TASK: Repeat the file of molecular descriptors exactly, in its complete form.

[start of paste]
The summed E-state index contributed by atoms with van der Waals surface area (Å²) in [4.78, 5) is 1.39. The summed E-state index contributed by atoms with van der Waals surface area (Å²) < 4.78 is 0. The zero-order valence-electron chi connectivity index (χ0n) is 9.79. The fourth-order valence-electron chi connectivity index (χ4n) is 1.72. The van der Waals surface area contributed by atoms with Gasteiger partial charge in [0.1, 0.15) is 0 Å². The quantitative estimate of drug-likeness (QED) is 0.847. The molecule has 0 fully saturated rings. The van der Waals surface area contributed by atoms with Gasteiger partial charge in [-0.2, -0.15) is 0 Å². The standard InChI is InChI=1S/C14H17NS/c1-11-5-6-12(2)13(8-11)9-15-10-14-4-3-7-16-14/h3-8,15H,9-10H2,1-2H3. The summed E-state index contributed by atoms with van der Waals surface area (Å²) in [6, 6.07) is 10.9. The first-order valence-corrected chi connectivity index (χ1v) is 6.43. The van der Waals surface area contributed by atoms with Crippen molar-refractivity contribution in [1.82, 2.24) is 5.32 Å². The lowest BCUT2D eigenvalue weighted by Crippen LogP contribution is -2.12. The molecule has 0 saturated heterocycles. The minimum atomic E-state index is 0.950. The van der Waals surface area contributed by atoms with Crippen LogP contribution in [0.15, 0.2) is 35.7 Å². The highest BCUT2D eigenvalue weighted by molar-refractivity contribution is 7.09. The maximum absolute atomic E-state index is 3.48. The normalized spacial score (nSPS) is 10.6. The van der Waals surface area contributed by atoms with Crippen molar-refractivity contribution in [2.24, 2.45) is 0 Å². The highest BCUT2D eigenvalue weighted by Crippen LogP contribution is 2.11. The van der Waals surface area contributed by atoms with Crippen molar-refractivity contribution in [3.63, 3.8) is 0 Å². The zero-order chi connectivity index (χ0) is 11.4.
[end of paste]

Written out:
The summed E-state index contributed by atoms with van der Waals surface area (Å²) in [4.78, 5) is 1.39. The summed E-state index contributed by atoms with van der Waals surface area (Å²) < 4.78 is 0. The zero-order valence-electron chi connectivity index (χ0n) is 9.79. The fourth-order valence-electron chi connectivity index (χ4n) is 1.72. The van der Waals surface area contributed by atoms with Gasteiger partial charge in [0.1, 0.15) is 0 Å². The quantitative estimate of drug-likeness (QED) is 0.847. The molecule has 0 fully saturated rings. The van der Waals surface area contributed by atoms with Gasteiger partial charge in [-0.2, -0.15) is 0 Å². The standard InChI is InChI=1S/C14H17NS/c1-11-5-6-12(2)13(8-11)9-15-10-14-4-3-7-16-14/h3-8,15H,9-10H2,1-2H3. The summed E-state index contributed by atoms with van der Waals surface area (Å²) in [6, 6.07) is 10.9. The first-order valence-corrected chi connectivity index (χ1v) is 6.43. The van der Waals surface area contributed by atoms with Crippen molar-refractivity contribution in [1.82, 2.24) is 5.32 Å². The lowest BCUT2D eigenvalue weighted by Crippen LogP contribution is -2.12. The molecule has 0 saturated heterocycles. The minimum atomic E-state index is 0.950. The van der Waals surface area contributed by atoms with Crippen LogP contribution in [0.15, 0.2) is 35.7 Å². The highest BCUT2D eigenvalue weighted by molar-refractivity contribution is 7.09. The maximum absolute atomic E-state index is 3.48. The normalized spacial score (nSPS) is 10.6. The van der Waals surface area contributed by atoms with Crippen molar-refractivity contribution in [2.24, 2.45) is 0 Å². The highest BCUT2D eigenvalue weighted by Crippen LogP contribution is 2.11. The van der Waals surface area contributed by atoms with Crippen molar-refractivity contribution in [3.63, 3.8) is 0 Å². The zero-order chi connectivity index (χ0) is 11.4.